County commissioners Don Suppes and Mike Lane were introduced to new officers from the sheriff's office at their Jan. 22 meeting: Sgt. Keith Sanders and his partner K-9 Officer Oxx, a Belgian Malinois.
Officer Oxx demonstrated his search-and-find training by easily finding a stash of narcotics that had been hidden in the room before he arrived.
Oxx responded to other commands from Sgt. Sanders, and had his photo taken sitting in Commissioner Mark Roeber's chair. Commission Roeber was absent that day.
Sgt. Sanders and Oxx joined the Delta Sheriff's Office on Jan. 8. It was a lateral move for the two from the Montrose County Sheriff's Office where they had been partners for eight years.
Oxx will be 9 years old Feb. 10.
Sgt. Sanders started his partnership with K-9 officers with the Ouray County Sheriff's Office. He and his K-9 partner Sasha worked together for over three years.
When the partners are working on a narcotics assignment, Sgt. Sanders gives Oxx the command, "Find it." When Oxx finds the narcotics, he brings them back to Sgt. Sanders. Oxx sits and stares and Sgt. Sanders give him a reward.
In a law enforcement situation where a suspect is noncompliant with the commands of a human officer, Sgt. Sanders gives Oxx the command "Apprehend." Oxx grabs some part of the suspect's body in his mouth and does not release the individual until Sgt. Sanders has the suspect in handcuffs.
When the two get to a safe place, Oxx is given a tug toy or praise reward, such as a ball or Kong toy.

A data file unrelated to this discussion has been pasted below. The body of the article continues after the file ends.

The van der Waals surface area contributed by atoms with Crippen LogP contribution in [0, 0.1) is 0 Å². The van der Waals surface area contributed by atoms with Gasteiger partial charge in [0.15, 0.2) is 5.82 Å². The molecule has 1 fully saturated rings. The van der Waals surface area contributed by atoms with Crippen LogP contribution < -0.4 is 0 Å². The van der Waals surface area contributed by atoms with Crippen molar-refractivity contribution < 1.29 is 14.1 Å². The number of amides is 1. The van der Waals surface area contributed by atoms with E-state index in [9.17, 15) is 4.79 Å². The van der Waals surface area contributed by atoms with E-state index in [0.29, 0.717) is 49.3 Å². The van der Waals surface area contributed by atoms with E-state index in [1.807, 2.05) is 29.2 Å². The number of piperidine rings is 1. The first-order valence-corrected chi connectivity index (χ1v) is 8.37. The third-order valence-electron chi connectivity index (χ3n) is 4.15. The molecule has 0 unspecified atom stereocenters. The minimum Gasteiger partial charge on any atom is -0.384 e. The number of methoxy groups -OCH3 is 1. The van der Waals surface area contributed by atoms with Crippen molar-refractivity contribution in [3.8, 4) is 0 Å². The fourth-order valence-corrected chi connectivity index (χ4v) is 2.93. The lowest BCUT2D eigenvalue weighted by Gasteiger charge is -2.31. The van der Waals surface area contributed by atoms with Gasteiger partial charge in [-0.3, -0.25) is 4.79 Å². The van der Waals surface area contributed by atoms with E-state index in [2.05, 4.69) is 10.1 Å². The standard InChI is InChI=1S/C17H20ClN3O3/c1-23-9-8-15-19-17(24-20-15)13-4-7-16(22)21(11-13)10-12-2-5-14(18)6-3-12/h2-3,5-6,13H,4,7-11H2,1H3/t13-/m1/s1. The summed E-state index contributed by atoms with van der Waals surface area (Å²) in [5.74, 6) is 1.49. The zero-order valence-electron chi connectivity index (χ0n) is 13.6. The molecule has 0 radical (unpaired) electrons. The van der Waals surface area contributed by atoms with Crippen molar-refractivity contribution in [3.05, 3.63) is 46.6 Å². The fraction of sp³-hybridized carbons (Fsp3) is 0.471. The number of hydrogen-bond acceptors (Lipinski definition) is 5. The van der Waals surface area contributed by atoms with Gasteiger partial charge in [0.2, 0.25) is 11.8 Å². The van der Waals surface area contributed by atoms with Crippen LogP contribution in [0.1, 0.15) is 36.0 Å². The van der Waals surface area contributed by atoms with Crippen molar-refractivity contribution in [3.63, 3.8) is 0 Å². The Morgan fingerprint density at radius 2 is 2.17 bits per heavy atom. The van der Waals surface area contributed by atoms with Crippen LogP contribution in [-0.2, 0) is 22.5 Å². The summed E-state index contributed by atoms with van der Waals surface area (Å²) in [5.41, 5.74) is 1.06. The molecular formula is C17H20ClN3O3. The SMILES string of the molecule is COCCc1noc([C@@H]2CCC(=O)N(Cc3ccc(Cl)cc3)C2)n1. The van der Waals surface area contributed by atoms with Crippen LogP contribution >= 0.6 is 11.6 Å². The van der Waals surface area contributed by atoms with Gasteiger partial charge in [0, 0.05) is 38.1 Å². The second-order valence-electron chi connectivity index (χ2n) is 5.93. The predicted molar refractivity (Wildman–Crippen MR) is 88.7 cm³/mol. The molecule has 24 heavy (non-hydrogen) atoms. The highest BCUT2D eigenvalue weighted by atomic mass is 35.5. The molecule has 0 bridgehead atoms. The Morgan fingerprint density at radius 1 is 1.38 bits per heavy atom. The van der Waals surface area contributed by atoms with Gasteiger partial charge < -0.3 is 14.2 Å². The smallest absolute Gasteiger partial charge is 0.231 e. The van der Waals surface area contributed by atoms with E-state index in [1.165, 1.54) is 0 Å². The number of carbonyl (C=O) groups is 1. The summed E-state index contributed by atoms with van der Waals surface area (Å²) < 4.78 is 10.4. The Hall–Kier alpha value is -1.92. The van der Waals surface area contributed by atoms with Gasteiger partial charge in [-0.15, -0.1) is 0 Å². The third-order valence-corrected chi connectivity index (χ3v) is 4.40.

Oxx also participates in tracking of criminals and the search for lost persons.
Sgt. Sanders and Oxx visit schools and the students interact with Oxx. Oxx is experienced in locker sniffing in middle schools and high schools.
The two officers participate in pet safety events and help people learn how to react, for example, if they are approached by a strange dog in a park.
"Officer Oxx and I participate in community events and special events. We like to be highly involved in the community and to show that involvement. We all benefit from our involvement with the community," Sgt. Sanders said.
When on duty, Officer Oxx wears a bulletproof vest. He may be called to duty in dangerous places.
When not on duty, Officer Oxx lives at home with Sgt. Sanders and his family. "In the summer he just lies around and relaxes, just like a normal dog," Sgt. Sanders said.
Sgt. Sanders said that the most important trait law enforcement officers and trainers of K-9 officers look for in prospective K-9 officers is the dog's drive. The level of drive a dog has helps determine how successful the dog will be as a K-9 officer.
The K-9 officers must be trained sufficiently to earn both state and federal licensing.
The cost for narcotics training only is $5,500 per narcotic.
There are five other recognized areas of training: tracking, apprehension, area searches, wooded area searches, and building searches, including clearing the building of people. With all his certifications, K-9 Oxx is valued at $60,000.
Private citizens and community businesses often contribute to the purchase of K-9 officers and needed supplies for K-9 officers.
Murdoch's sponsors Oxx, covering Chow Down pet food and pet supplies every month.
Oxx's vest costs $800. Impact resistant crates for Oxx when he is traveling cost $800 to $900.
Cash donations for dog treats and higher cost items can be made through the sheriff's office.
Sgt. Sanders is training K-9 Officer Roo, who is one and half years old. Roo will be set to take Oxx's place when Oxx retires.